I was talking with a friend last night about an upcoming interview I’ll be doing. I’m no stranger to interviews, but this one will be different from those I’ve done in the past. It will be on camera. I’ve always stuck with print and audio only, affording me time to decide which side is my good side—right or left? I guess I’ll soon find out.
As far as the interview content is concerned, I’m not lacking in confidence. It will focus on something I know a lot about: former clergy who’ve transitioned out of professional ministry, and the adversities they’ve faced in doing so. For many of my peers, the transition has proven extremely demanding and destructive on numerous levels.
Fortunately, for me, with the support of my spouse, kids and dear friends, I was able to avoid many pitfalls. With that said, I still encountered adversity, setbacks and discouragement, but with each new day I was able to put it all in my past.
Last night, I reached out to my friend for some perspective. Although she’s aware of my past, she’s only known me in my current role as a project manager, never as a minister. As we talked, I asked her what she thought about former clergy wanting to leave the ministry? Her response was intriguing:
First, she referenced the few ministers she knew besides me (neighbors) and talked about how nice and capable they were in their roles. Although she herself does not attend their churches or any church, her general attitude was positive towards active clergy.
Secondly, the thought of active clergy desiring to leave the ministry for good had never crossed her mind. And honestly, why would it? But, as a business manager who hires qualified people for high level positions, she felt strongly that ministers offer a wealth of experience for the job market—management, sales & marketing. Her actual comment was, “Why wouldn’t I want to hire a former minister?”
Thirdly, when I asked how she felt about a minister who actually stopped believing in the supernatural, she wrestled with wrapping her head around that idea. Even though she has no desire to actively practice her former Catholic faith, she feels belief in some kind of a higher power helps cope with stress. Tongue in cheek, she suggested a “head of lettuce” might be a sufficient god of sorts.
We laughed and agreed that a vegetable would not be the best choice. In talking further, it became clear that religious faith and coping skills are two very different things. To contrast, I can think of a few examples:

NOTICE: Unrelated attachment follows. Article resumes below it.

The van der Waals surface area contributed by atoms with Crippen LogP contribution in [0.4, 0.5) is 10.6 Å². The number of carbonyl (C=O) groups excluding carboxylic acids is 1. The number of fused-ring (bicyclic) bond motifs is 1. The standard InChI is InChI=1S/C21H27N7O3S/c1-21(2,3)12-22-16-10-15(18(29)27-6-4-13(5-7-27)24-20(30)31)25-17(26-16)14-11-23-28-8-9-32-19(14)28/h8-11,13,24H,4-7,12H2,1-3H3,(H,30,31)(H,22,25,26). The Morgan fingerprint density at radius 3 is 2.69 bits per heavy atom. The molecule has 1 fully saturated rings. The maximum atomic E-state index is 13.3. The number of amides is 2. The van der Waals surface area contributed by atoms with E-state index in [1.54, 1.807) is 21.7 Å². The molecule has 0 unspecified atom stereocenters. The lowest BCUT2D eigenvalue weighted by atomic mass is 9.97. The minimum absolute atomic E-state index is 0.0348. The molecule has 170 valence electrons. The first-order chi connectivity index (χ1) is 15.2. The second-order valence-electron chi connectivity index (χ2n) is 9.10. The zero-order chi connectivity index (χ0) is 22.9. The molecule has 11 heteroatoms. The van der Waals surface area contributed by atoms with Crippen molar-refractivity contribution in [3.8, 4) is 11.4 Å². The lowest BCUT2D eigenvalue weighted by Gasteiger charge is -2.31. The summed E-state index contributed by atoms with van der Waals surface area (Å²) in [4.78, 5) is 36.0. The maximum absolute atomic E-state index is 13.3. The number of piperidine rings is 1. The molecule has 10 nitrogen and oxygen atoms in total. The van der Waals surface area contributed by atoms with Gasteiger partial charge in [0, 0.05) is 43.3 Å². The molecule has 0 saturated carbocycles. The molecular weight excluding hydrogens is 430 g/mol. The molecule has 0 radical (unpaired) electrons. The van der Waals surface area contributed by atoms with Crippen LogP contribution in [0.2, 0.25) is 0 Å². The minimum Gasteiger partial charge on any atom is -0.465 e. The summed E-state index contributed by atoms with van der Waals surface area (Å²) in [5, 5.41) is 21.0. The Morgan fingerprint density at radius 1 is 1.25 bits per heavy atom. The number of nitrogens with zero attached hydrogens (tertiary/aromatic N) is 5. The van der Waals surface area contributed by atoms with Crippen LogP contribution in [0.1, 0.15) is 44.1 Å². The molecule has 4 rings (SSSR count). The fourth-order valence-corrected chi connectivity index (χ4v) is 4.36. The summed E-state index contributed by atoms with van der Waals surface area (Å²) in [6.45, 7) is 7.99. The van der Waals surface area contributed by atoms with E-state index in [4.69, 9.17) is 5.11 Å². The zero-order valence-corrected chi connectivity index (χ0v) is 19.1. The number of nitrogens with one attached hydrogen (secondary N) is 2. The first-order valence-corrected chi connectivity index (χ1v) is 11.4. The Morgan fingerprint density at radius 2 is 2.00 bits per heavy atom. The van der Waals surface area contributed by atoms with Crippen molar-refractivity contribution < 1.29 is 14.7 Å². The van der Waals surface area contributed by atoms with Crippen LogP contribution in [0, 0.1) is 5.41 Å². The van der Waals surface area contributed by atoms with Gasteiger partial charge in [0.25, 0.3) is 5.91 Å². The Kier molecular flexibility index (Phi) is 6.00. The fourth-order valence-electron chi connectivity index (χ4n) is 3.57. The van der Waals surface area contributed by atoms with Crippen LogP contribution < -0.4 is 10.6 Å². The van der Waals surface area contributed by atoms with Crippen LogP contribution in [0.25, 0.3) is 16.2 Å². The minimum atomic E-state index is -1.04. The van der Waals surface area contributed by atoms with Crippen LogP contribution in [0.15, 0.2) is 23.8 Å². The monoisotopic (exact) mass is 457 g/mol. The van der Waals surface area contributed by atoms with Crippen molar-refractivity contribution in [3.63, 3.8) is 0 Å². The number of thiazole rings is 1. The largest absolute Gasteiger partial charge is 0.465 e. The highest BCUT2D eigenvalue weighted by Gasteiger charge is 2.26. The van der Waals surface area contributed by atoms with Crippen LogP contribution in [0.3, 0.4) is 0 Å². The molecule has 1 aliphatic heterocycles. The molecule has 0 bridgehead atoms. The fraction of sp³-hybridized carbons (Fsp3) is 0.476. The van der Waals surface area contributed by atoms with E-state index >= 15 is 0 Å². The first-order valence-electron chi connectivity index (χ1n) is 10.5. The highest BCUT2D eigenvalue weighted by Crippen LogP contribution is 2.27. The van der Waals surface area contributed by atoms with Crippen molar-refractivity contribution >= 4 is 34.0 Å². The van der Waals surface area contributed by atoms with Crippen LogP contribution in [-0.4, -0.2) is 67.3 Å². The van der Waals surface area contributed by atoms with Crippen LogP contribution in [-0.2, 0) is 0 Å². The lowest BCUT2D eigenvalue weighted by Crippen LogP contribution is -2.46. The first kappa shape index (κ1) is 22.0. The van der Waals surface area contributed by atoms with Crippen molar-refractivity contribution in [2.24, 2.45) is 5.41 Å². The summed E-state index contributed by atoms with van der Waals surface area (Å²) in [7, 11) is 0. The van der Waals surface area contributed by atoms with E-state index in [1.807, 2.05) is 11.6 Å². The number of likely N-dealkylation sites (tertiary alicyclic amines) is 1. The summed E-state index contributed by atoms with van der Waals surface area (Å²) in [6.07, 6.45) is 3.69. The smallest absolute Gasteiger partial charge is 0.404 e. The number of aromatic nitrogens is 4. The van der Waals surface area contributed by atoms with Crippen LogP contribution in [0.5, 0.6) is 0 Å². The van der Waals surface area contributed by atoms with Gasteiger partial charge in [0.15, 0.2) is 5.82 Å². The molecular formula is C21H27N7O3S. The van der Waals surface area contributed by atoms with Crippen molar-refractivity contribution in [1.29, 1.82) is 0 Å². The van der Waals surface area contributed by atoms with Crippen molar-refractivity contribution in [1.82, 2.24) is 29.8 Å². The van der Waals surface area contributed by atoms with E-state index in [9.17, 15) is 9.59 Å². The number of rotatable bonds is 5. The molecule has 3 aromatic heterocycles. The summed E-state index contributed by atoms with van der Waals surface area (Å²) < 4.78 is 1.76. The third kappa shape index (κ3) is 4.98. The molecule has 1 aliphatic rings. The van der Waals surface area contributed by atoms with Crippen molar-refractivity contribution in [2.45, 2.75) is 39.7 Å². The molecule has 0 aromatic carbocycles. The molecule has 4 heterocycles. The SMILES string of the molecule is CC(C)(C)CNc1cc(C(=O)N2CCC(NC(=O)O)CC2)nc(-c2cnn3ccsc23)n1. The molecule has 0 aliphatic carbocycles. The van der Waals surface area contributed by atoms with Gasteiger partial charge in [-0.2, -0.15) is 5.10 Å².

The Babble Method
I once worked with someone who, every time she got stressed or mad, started babbling loudly in tongues. When she did so, it was always quite uncomfortable; especially, since we worked together in retail. I remember thinking at the time, this must be her religious form of cussing!?
The Retreat Method
Another friend of mine, when stressed, would retreat to his “secret place” with a jug of water to fast and pray for hours, sometimes for days. I never saw an improvement in his communication skills or marriage. However, upon his return he always had interesting “visions” to share, none of which pertained to his day-to-day life.
The Lecture Method
As a former minister, I often sat in services where peers delivered messages, which were not applicable for the majority of the listeners. Clearly, he/she had issues with one or two in attendance, and had chosen to vent from the platform. This approach is not all that surprising when you consider ministers are primarily trained to lecture.
The Avoidance Method
Other peers of mine often used their “busy schedule” to avoid dealing with challenges and conflict. For many, the avoidance lasted only until things either exploded or they “felt called” to a new position elsewhere. Others used their “busy schedule” to hide the pursuit of unhealthy habits—addictions, affairs, etc. In hindsight. I think their blind reliance on the supernatural and their lack of coping skills drove them to self-sabotage, i.e. implosion.
Think About It
Obviously, avoiding, retreating, lecturing and babbling solve absolutely nothing. Sadly though, religion often not only strengthens these methods, it encourages them. Think about it:
- If you’re a stressed out charismatic, you’re told to speak in tongues.
- If you’re a stressed out mystic, you’re told to retreat and pray.
- If you’re a stressed out leader, you’re told to call sinners to repentance.
- And if you’re one of the nameless faces who once attended church, you’re still inclined to seek divine help, maybe even from a… head of lettuce?
Hey, perhaps being a vegetarian is far more than just a lifestyle or diet choice?
If you’re interested in getting “down to earth” with acquiring legit coping skills, check out these links:
Centre for Studies on Human Stress
Eliminate Stress at Work
Anxiety & Depression Association of America